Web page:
“Again, Mr Smith did not come out against Mr Tsolekile, nor in his favour. He accepted the strategy followed by the coaches who had succeeded in England. Mr Tsolekile himself did not complain of the treatment he had suffered at the time or during his testimony.He appeared to accept that the same ‘cricketing reasons’ which justified Mr De Villiers’ selection in England still applied in Australia.
However, Tsolekile mentioned that Makhaya Ntini – a former Proteas fast bowler and one of the few black Africans to play for the Proteas – had publicly stated that: Tsolekile would have been selected if he was white. Tsolekile did not support this claim at the time. He indicated that he did not want to disrupt the team’s environment. However, not being chosen for the New Zealand series added to Tsolekile’s displeasure as it became clear that de Kock would be next in line. Coach Linda Zondi testified: “Mr Smith did not influence the selectors’ decision not to select Mr Tsolekile as wicket-keeper because of his race.”
Conclusion: “There is no direct evidence, in relation to the England tour, that Mr Smith actively influenced the selectors to exclude Mr Tsolekile from the playing XI. Instead, it appears to be accepted that Mr De Villiers has was selected because of his abilities and not because of his race. It is also common knowledge that Mr. Smith supported this decision and did not use his influence to advocate for the selection of Mr. Tsolekile for the England playing XI.Although the arbitration concluded that Smith exerted influence, it could not establish that Tsolekile’s omission was racially motivated.
Case: This concerned the appointment of Mark Boucher as head coach of Proteas and whether this amounted to unfair racial discrimination against Enoch Nkwe. The latter, a black man, had obtained a level 4 coaching certificate – the highest available – and coached one of South Africa’s professional teams – the Highveld Lions – which won the coaching award of the year in 2019 and served as caretaker coach for the Proteas on their ill-fated tour of India in 2019. Boucher had played international cricket for 12 years. Smith, himself hunted in November 2019 for the post of director of cricket, was keen to find a coach who could pick up the pieces after the disastrous 2019 World Cup, and opted for an ‘international experience’ with England which was to touring soon.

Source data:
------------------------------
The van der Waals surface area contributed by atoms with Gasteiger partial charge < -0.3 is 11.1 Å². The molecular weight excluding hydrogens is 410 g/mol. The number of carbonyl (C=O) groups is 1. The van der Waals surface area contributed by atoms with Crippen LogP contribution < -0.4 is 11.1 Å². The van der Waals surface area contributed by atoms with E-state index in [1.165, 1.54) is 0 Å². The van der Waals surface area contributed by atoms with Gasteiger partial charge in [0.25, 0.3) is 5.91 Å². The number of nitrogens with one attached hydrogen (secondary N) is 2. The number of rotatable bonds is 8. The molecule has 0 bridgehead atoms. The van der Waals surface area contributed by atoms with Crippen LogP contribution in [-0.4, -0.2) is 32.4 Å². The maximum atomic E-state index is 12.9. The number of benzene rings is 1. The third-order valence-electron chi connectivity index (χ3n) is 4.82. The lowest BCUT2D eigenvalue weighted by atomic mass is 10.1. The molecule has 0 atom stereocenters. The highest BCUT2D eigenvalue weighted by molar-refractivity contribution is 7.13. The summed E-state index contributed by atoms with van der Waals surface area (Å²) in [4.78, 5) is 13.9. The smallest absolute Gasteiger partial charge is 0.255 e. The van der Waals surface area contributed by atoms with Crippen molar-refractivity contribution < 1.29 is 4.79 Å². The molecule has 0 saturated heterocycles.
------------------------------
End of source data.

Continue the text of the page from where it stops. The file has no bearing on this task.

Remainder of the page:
Smith was accused of not following a formal process for collecting resumes and interviewing candidates, and of preferring Boucher.
Arguments: Smith testified that CSA was aware of his idea to appoint Boucher and did not object to his preference or insist on a process, but approved of the choice. The report read: “His reasoning given – a head coach of a national team is an extremely pressured position, you are in the cold face of global media, global crowds, people don’t care about the ASC’s fairness proposition, they care about it on outcomes, and I felt that ASC and the team at the time needed someone who had extensive experience in condition management, with the pressures that come with playing international, I knew this team was going to lose a big lead, it was going to take time to build and I felt I needed a character who could handle that.
Smith also made six other appointments: Mr. Zondi as Head of Selectors; Mr. Charl Langeveld as bowling coach; Mr. Justin Ontong as Field Coach; Mr. Ashwell Prince as SA A Team Head Coach; Mr. Volvo Mashibalele as team manager; and Ms. Siphokazi Sokanyile as Media Officer. “All six are black,” the report said.
Conclusion: The report concluded that although the process followed was unsatisfactory and Nkwe received an unfair deal, it did not constitute “indirect discrimination” on Smith’s part.
“CSA has not established that Mr. Smith directly discriminated against Mr. Nkwe on the basis of his race.